Balancing Josh Harrison and Pedro Alvarez

Neil Walker is going to start at second base for the Pirates tonight, which means that the Pirates have some big decisions to make. The first decision is the relatively straigthtforward: they need to open up a roster spot for Walker, and to do that they’ll probably have to DFA either Travis Snider or Clint Barmes. My guess is that it’ll be Snider, because Barmes’s glove is the most useful tool owned between the two players and because the Pirates will still have Jaff Decker in Triple-A, whether they lose Snider on waivers or not (UPDATE: Literally as I pressed publish on this, the Pirates outrighted Jose Tabata to Triple-A: this means that he cleared waivers, and can be removed from the 40-man roster for a demotion). The larger decision is much more difficult: the Pirates need to find a way to get at-bats for Josh Harrison with Walker playing and Polanco in the starting lineup.

This happened unintentionally, but you can argue that the Pirates’ decision to hold Gregory Polanco down until early June strenghthened  the 2014 Pirates and you’d probably be right, from a statistical standpoint, because it provided an opportunity for Josh Harrison to play that he wouldn’t have otherwise been afforded. Harrison started playing regularly around April 26th. Since then he’s hit .315/.363/.479 with nine doubles, three triples, and four homers. That’s actually not terribly out of line with his minor league numbers, and so it’s not crazy to think he could keep hitting somewhere around that pace over a longer stretch, if given the opportunity. So how do the Pirates get him that opportunity?

Obviously Harrison can start at any one of a number of positions against left-handed pitching; Pedro Alvarez and Neil Walker can be platooned, no matter how well either one is playing, and there’s a decent chance that Gregory Polanco could need nights off against tough lefties as well. Lefties only make up ~20% of the pitchers in any given season, so that’s not a ton of starts for Harrison. The most obvious place that a lot of Pirate fans and even some of the media covering the team are turning is to make Harrison more or less the every day third baseman while benching Pedro Alvarez.

I wrote about Alvarez and his lack of power this year quite a bit last week, but I didn’t focus much on Alvarez’s monthly splits. The reality is that the difference between Alvarez and Harrison since June 1st probably isn’t quite as pronounced as most Pirate fans think. Harrison is hitting .316/.368/.481 this month with five doubles, a triple, and two homers. Alvarez is hitting .278/.366/.444 with four doubles, a triple, and two homers. Harrison has the edge, of course, but it’s not necessarily a huge one. Alvarez’s defense has been a problem of late, too, but defense has never been Harrison’s strong point. Third base is probably his best position, but it’s possible that the defensive difference between the two is not quite as great as it might seem superficially, especially since Alvarez’s problem is mostly throwing errors, which is something that he might be able to overcome.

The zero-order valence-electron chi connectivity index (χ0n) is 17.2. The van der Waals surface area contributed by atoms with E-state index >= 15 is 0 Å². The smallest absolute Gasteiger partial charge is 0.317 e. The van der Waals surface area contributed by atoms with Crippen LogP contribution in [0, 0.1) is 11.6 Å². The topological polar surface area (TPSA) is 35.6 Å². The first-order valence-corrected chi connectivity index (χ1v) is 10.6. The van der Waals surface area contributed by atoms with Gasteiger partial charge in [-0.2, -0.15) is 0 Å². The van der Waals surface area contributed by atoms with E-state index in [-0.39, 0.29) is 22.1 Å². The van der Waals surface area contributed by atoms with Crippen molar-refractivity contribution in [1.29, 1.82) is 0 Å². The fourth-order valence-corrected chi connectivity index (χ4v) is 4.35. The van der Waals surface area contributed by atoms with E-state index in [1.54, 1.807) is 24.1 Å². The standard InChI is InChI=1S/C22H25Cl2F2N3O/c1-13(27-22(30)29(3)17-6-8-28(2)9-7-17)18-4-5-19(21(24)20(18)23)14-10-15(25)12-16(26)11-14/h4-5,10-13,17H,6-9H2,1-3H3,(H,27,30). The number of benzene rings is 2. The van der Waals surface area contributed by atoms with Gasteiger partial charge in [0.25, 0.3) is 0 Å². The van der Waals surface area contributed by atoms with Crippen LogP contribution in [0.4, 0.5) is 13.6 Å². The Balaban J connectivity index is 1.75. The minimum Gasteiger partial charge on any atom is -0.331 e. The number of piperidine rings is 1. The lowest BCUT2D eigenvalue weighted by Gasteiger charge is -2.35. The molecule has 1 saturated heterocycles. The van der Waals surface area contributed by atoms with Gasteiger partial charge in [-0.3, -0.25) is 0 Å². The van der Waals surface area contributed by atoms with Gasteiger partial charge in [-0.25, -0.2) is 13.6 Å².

The larger problem with benching Alvarez would be this: Alvarez has fundamentally altered his approach at the plate this year, and the results simply are not in on the change yet. Obviously his power doesn’t look quite right, but even with a .400 slugging percentage his wRC+ is just about league average. Shelving him right now essentially abandons the experiment before it’s over and it lowers the chance that Alvarez will be able to keep his new approach and hit for the power he’s hit for in the past, which would suddenly make him one of the most dangerous power hitters in the National League. Simply put, the difference between Alvarez and Harrison has not been big enough over the last three weeks to justify sitting Alvarez down and risk missing what could be a momentous breakout for both 2014 and beyond.

All of this being said, I still think there’s plenty of at-bats to be found for Harrison if Hurdle gets creative enough. I don’t really think his glove is good enough to play shortstop regularly, but neither Jordy Mercer nor Clint Barmes have really seized the shortstop position. You can probably find occasional starts for Harrison at short with someone like Gerrit Cole on the mound, particularly if Cole’s strikeout rate picks up after he comes back. It’s also true that both Marte and Alvarez are very slump prone, and that Polanco will likely struggle at some point during his rookie season, as well. Neil Walker’s back hasn’t been a problem yet in 2014, but it has been in the past and it’s possible that he might need a few off-days here and there through the season. And of course, all of this is just assuming that no one is going to get hurt at any point.

All of this is to say that while it’s not necessarily immediately apparent how the Pirates can or should use Harrison now that the starting lineup is at full strength, there should be plenty of opportunities to work him in without doing so at the expense of the majority of Pedro Alvarez’s at-bats. It might take a little creativity, but that’s how these things work sometimes. Having too many good hitters is a problem that the Pirates haven’t had all that often of late.

Image: Clint Budd, Flickr

Pat Lackey

About Pat Lackey

In 2005, I started a WHYGAVS instead of working on organic chemistry homework. Many years later, I've written about baseball and the Pirates for a number of sites all across the internet, but WHYGAVS is still my home. I still haven't finished that O-Chem homework, though.